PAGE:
While I’ve needed to be competent on Macintosh, Windows, and Unix systems for my professional life, I far prefer Macintosh to the others. I feel that Macintosh gives me the greatest flexibility in concentrating on my work, rather than concentrating on my computer. (That the shareware and freeware for Macintosh are often professional quality makes my life even simpler.) Cary Lu, in his , gives a view of the computing world that jibes with my years of experience.
That’s not to say that Apple Computer can do no wrong. Quite the opposite. It’s made many horrible, screeching technical and marketing screw-ups. A superior product combined with an almost reverent evangelical following has allowed the company to survive what would probably have killed companies with lesser offerings. Shortages, back-orders, poor upgrade paths, poor technical choices, letting promising products lie fallow and championing products that only Marketing could love – these are just some of the bone-head decisions that we’ve had to live with. Apple’s legendary disregard for the small-scale third-party developer is probably its biggest sin. Still, with all this foolishness taken into consideration, Macintosh has been a seductive and powerful tool for expressing my ideas. (I have more comments about the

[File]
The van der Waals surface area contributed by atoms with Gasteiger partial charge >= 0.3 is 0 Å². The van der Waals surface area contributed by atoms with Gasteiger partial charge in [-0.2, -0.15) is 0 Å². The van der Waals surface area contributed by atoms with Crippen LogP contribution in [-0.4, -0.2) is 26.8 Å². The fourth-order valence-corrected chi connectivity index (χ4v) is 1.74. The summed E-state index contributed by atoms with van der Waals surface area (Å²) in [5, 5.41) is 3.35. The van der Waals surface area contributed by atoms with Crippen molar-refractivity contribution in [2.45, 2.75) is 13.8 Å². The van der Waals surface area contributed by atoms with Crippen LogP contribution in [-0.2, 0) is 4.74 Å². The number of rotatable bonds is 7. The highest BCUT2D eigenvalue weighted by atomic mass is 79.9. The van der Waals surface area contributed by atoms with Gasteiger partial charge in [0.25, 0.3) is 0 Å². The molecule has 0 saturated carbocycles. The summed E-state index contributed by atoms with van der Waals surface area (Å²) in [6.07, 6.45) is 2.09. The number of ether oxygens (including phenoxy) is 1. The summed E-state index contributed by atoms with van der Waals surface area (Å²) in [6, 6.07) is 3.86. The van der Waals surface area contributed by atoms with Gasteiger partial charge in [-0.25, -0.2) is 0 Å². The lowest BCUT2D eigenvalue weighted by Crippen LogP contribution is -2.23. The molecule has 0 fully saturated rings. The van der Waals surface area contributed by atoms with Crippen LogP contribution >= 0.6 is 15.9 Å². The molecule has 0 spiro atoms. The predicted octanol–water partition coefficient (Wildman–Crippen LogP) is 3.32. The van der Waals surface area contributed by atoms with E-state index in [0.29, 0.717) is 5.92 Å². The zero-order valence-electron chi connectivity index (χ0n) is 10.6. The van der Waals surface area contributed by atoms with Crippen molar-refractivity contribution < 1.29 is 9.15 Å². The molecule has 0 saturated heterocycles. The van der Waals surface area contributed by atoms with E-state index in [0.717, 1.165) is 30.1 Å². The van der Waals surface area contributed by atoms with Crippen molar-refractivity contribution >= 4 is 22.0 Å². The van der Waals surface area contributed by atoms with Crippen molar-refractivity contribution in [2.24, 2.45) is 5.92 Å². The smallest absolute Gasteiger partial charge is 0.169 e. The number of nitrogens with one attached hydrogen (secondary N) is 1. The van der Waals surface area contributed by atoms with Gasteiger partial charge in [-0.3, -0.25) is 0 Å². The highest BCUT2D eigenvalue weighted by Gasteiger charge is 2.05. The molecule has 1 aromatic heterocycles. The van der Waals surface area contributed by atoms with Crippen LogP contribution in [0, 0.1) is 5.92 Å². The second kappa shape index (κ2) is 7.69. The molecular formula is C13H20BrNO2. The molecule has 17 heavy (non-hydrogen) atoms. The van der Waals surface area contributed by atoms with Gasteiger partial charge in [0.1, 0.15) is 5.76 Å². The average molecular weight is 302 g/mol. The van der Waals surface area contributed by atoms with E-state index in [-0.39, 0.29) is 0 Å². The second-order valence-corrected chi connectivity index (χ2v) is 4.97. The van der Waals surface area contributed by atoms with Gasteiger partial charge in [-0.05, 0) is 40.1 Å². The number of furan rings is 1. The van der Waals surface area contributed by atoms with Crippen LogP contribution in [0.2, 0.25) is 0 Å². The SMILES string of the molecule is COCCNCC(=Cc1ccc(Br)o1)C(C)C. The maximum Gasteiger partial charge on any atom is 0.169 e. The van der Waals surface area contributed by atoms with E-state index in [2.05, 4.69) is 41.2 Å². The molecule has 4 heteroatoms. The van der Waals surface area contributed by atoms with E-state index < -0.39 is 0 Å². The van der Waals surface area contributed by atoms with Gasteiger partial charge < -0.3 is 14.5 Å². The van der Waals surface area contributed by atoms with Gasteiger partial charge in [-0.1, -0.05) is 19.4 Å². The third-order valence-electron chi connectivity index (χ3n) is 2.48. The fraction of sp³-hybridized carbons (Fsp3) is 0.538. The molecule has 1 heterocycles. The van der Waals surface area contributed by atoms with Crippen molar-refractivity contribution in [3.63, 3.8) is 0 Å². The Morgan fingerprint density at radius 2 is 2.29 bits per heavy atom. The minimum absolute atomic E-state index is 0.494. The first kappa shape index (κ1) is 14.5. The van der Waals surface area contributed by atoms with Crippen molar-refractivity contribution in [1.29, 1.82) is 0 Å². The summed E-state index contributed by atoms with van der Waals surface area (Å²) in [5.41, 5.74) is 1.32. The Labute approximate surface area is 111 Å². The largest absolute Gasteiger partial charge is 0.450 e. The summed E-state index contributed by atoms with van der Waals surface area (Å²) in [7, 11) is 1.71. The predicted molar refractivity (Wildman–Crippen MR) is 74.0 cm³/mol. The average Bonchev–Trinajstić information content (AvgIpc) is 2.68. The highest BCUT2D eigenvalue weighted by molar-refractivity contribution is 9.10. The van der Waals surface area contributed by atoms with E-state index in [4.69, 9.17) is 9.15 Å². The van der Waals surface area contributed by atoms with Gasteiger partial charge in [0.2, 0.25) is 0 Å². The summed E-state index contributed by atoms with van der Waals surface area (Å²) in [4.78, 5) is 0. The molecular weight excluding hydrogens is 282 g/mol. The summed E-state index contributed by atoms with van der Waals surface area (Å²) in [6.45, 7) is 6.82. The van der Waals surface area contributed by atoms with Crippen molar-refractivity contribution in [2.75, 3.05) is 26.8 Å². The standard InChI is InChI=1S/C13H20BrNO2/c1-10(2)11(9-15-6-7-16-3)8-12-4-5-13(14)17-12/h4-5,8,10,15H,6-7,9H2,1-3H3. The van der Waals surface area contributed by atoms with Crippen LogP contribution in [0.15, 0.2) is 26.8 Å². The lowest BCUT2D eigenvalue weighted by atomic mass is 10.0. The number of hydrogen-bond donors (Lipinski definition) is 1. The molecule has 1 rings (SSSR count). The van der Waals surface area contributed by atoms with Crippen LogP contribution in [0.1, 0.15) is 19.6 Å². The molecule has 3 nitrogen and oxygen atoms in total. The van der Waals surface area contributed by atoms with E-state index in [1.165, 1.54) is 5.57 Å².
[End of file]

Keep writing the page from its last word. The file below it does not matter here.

After many years of being mired in AppleLink, the electronic equivalent of the La Brea Tar Pits, Apple has arrived on the Internet with a vengence. Along with the development of the PowerBook, Apple’s being on the net is the most empowering advance since the Lisa XL was released. Besides all the free system updates, tools, and developer documentation available, Apple has moved into the electronic distribution of commercial software: the first such venture that I’m aware of was the sale of QuickTime via the World Wide Web. I had to open a First Virtual account, but even that was done via the web, and anyone with a credit card could be using the software a quarter-hour after deciding to explore all-digital purchasing.
After years of command-line interfaces, the GUI
I was an early adopter of the so-called graphic user interface (GUI) operating systems. Years before Apple took work done at the Xerox Palo Alto Research Center – Xerox PARC – and polished it into the Macintosh Operating System (MacOS), years before Bill Gates’ Microsoft took MacOS and created a poor knock-off called Windows, I was using a point-and-click mouse-driven GUI on a forgotten piece of history, the Three Rivers PERQ computer.
Fast-forward to 1981, to a hardware laboratory at the Massachusettes Institute of Technology (MIT). A small group of us are invited to see a prototype of the soon-to-be-released personal computer from IBM. Project codename “peanut” was shown to us without a skin, electronic innards spread out across half a lab table. I remember that two features struck us: the high-quality keyboard and the already-obsolete central processing unit. Being used as we were to writing IBM 360/370 assembly language which ran on a huge mainframe IBM, the small computer’s pathetic operating system didn’t seem to be a great weakness. (If we’d only known that Gates had purchased a hack from someone and christened it MS-DOS….) Sad to say, the IBM PC-AT debuted at a price higher than many students – including myself – could pay. We went back to our mainframes and waited.